Australia's return to normal after Covid-19 depends on how quickly the nation gets vaccinated.

However, a small but noisy group of anti-vaxxers is trying to hold the country back by spreading myths about the vaccines.

They include concerns the jabs will alter DNA, cause infertility or even connect people to the internet. 

Some also claim the vaccines are still on trial until 2023 - but actually it is normal for them to be monitored for a few years after approval. 

Here Daily Mail Australia publishes official Department of Health advice to help you sift the fact from the fiction.

Are Covid-19 vaccines still on trial until 2023? 

Both of Australia's vaccines currently in use - Pfizer and AstraZeneca - were approved by the country's regulator, the Theraputic Goods Administration, early this year after completing phase three trials.

No part of the assessment process was rushed and there was no emergency authorisation granted, meaning experts made a complete assessment of all the available data.

When a vaccine is approved and used in the population it is studied for a few years to monitor its effects.

Australia's return to normal after Covid-19 depends on how quickly the nation gets vaccinated

Australia's return to normal after Covid-19 depends on how quickly the nation gets vaccinated

This stage is called 'Phase IV studies' and is different from the earlier trial stages which show the product meets the necessary efficacy and safety levels.

These studies are expected to be complete in early 2023 for both vaccines. 

Oxford University's vaccine knowledge project says: 'After a vaccine is licenced it continues to be monitored as part of a post-licensure monitoring of vaccines. 

'The manufacturer of the vaccine may continue to test for safety, efficacy, and other potential uses (called Phase IV Trials).' 

Regulators also continue to monitor the vaccine to detect any possible signals of adverse events. 

Can Covid-19 vaccines alter your DNA? 

No, Covid-19 vaccines do not alter your DNA.

Sydney residents queue for the vaccine on Thursday

Sydney residents queue for the vaccine on Thursday

The Pfizer/BioNTech Covid-19 vaccine uses a fragment of messenger RNA (mRNA) to instruct your body to make an immune response against Covid-19.

There is a crucial difference between mRNA and DNA.

DNA, which makes up our genetic code, is larger, double stranded and very long. 

The mRNA is a single stranded copy of a small part of the DNA, which is often released to send instructions to other parts of the cell.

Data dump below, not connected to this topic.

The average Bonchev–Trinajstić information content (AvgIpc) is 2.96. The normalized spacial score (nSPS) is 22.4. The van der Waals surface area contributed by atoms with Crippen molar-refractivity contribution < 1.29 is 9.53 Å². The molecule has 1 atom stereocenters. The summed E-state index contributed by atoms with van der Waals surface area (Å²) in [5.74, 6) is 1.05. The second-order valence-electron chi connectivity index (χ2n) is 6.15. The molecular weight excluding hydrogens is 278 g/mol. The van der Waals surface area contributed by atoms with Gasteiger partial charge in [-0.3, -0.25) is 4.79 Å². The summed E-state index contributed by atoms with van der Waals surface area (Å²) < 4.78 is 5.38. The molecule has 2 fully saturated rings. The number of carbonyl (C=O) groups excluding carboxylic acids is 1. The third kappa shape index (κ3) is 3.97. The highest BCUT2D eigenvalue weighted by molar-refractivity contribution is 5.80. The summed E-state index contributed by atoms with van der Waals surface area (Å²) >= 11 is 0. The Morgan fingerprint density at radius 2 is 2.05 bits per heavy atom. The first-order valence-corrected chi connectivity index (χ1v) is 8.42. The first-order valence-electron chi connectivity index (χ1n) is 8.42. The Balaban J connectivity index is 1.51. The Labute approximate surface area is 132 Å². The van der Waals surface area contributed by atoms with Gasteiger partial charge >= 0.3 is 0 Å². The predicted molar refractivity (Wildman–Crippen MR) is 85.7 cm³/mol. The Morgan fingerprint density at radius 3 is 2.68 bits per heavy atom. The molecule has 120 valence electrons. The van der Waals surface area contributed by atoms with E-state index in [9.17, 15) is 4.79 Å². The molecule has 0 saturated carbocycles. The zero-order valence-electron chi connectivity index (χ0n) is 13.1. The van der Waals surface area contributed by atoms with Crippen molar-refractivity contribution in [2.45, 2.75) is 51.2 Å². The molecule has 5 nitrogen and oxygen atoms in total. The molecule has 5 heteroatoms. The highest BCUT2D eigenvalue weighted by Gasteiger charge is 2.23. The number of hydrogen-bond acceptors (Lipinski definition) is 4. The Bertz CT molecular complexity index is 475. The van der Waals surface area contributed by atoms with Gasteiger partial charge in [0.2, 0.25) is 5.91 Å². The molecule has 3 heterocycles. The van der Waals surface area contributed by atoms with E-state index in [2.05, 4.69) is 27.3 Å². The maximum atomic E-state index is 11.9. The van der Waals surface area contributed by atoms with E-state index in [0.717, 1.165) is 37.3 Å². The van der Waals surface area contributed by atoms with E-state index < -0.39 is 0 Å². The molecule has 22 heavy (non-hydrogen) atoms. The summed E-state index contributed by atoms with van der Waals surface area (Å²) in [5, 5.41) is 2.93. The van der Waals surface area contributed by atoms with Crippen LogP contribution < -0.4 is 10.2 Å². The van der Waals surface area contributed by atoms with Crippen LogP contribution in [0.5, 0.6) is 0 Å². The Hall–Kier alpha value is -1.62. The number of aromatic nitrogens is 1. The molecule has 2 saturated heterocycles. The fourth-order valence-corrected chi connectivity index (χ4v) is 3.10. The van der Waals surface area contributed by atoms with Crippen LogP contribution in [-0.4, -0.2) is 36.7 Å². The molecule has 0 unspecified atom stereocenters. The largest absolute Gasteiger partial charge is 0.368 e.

DNA is stored in the protected centre of our cells – the nucleus. The mRNA is broken down quickly by the body. 

It never enters the nucleus, and cannot affect or combine with our DNA in any way to change our genetic code.

Instead, Covid-19 mRNA vaccines teach the cell how to make a protein that triggers an immune response specific to Covid-19. The vaccines work with the body’s natural defences to develop immunity to disease.

Source: Department of Health 

Can Covid-19 vaccines connect you to the internet?

Covid-19 vaccines do not – and cannot – connect you to the internet.

Some of the mRNA vaccines being developed include the use of a material called a hydrogel, which might help disperse the vaccine slowly into our cells.

Bioengineers have used similar hydrogels for many years in different ways. For instance, they've used them to help stem cells survive after being put inside our bodies.

Because of this, some people believe that hydrogels are needed for electronic implants, which can connect to the internet.

The Pfizer mRNA vaccine does not use hydrogels as a component.

The Pfizer mRNA vaccine contains a piece of mRNA which is coated in a lipid (fatty) droplet. 

The lipid helps the vaccine enter our cells, as the membrane holding our cells together is also made mostly of lipid. The vaccine and the membrane can fuse easily, depositing the mRNA inside the cell. 

Source: Department of Health 

The numbers of mystery cases and new cases not in isolation will determine whether Sydney can get out of lockdown as planned on Friday. Pictured: Rushcutters Bay Park on Sunday

The numbers of mystery cases and new cases not in isolation will determine whether Sydney can get out of lockdown as planned on Friday. Pictured: Rushcutters Bay Park on Sunday

Do Covid-19 vaccines cause infertility?

There is no scientific evidence to support this. 

The TGA will not approve a vaccine for use in Australia unless it is safe and effective. This includes impacts on fertility.

The theory that Covid-19 vaccines cause infertility is based on the disproven idea that one of the spike proteins in Covid-19 and the Syncytin-1 protein (which help placenta development) are the same. They are not.

The Covid-19 vaccine, like other vaccines, works by training our bodies to develop antibodies to fight against the virus that causes Covid-19, to prevent future illness.